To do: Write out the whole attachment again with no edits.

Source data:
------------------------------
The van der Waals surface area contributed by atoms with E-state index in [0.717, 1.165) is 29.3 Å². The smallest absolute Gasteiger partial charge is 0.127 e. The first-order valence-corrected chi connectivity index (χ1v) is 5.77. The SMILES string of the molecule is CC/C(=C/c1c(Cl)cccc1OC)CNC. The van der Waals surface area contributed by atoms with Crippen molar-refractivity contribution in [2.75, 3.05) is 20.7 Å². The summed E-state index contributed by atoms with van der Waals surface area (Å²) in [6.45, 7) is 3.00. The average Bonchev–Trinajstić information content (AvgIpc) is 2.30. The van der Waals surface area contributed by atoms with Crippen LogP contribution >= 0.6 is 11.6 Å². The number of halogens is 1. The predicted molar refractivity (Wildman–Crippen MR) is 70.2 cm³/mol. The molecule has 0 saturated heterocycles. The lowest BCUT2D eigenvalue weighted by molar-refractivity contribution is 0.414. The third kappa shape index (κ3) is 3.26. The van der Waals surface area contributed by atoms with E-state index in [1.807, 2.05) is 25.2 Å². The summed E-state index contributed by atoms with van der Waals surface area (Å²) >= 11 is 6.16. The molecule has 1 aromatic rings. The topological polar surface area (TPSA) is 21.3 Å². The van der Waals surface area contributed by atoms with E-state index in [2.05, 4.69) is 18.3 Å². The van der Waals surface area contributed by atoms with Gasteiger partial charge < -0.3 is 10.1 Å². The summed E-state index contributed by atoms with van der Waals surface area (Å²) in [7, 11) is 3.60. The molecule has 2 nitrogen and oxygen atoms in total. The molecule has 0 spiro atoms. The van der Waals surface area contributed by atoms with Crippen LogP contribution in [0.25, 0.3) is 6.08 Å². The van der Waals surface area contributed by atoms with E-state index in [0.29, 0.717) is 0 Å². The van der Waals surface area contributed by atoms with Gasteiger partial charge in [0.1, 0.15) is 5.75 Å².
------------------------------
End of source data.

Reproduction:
The van der Waals surface area contributed by atoms with E-state index in [0.717, 1.165) is 29.3 Å². The smallest absolute Gasteiger partial charge is 0.127 e. The first-order valence-corrected chi connectivity index (χ1v) is 5.77. The SMILES string of the molecule is CC/C(=C/c1c(Cl)cccc1OC)CNC. The van der Waals surface area contributed by atoms with Crippen molar-refractivity contribution in [2.75, 3.05) is 20.7 Å². The summed E-state index contributed by atoms with van der Waals surface area (Å²) in [6.45, 7) is 3.00. The average Bonchev–Trinajstić information content (AvgIpc) is 2.30. The van der Waals surface area contributed by atoms with Crippen LogP contribution >= 0.6 is 11.6 Å². The number of halogens is 1. The predicted molar refractivity (Wildman–Crippen MR) is 70.2 cm³/mol. The molecule has 0 saturated heterocycles. The lowest BCUT2D eigenvalue weighted by molar-refractivity contribution is 0.414. The third kappa shape index (κ3) is 3.26. The van der Waals surface area contributed by atoms with E-state index in [1.807, 2.05) is 25.2 Å². The summed E-state index contributed by atoms with van der Waals surface area (Å²) >= 11 is 6.16. The molecule has 1 aromatic rings. The topological polar surface area (TPSA) is 21.3 Å². The van der Waals surface area contributed by atoms with E-state index in [2.05, 4.69) is 18.3 Å². The van der Waals surface area contributed by atoms with Gasteiger partial charge < -0.3 is 10.1 Å². The summed E-state index contributed by atoms with van der Waals surface area (Å²) in [7, 11) is 3.60. The molecule has 2 nitrogen and oxygen atoms in total. The molecule has 0 spiro atoms. The van der Waals surface area contributed by atoms with Crippen LogP contribution in [0.25, 0.3) is 6.08 Å². The van der Waals surface area contributed by atoms with E-state index in [0.29, 0.717) is 0 Å². The van der Waals surface area contributed by atoms with Gasteiger partial charge in [0.1, 0.15) is 5.75 Å².